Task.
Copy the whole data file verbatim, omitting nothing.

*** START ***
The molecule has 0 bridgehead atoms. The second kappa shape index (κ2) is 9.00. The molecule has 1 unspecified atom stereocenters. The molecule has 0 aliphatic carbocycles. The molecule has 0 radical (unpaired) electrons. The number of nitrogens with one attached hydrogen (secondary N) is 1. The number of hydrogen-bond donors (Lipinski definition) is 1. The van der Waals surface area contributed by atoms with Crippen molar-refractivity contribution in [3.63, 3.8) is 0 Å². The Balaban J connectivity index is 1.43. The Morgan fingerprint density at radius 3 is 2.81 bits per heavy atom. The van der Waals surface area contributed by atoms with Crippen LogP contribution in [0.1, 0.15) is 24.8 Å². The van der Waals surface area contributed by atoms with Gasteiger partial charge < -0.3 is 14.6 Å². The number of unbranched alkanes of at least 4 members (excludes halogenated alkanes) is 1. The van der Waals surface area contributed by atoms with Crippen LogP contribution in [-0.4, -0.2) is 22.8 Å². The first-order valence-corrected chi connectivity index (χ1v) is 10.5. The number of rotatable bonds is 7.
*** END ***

The molecule has 0 bridgehead atoms. The second kappa shape index (κ2) is 9.00. The molecule has 1 unspecified atom stereocenters. The molecule has 0 aliphatic carbocycles. The molecule has 0 radical (unpaired) electrons. The number of nitrogens with one attached hydrogen (secondary N) is 1. The number of hydrogen-bond donors (Lipinski definition) is 1. The van der Waals surface area contributed by atoms with Crippen molar-refractivity contribution in [3.63, 3.8) is 0 Å². The Balaban J connectivity index is 1.43. The Morgan fingerprint density at radius 3 is 2.81 bits per heavy atom. The van der Waals surface area contributed by atoms with Crippen LogP contribution in [0.1, 0.15) is 24.8 Å². The van der Waals surface area contributed by atoms with Gasteiger partial charge < -0.3 is 14.6 Å². The number of unbranched alkanes of at least 4 members (excludes halogenated alkanes) is 1. The van der Waals surface area contributed by atoms with Crippen LogP contribution in [-0.4, -0.2) is 22.8 Å². The first-order valence-corrected chi connectivity index (χ1v) is 10.5. The number of rotatable bonds is 7.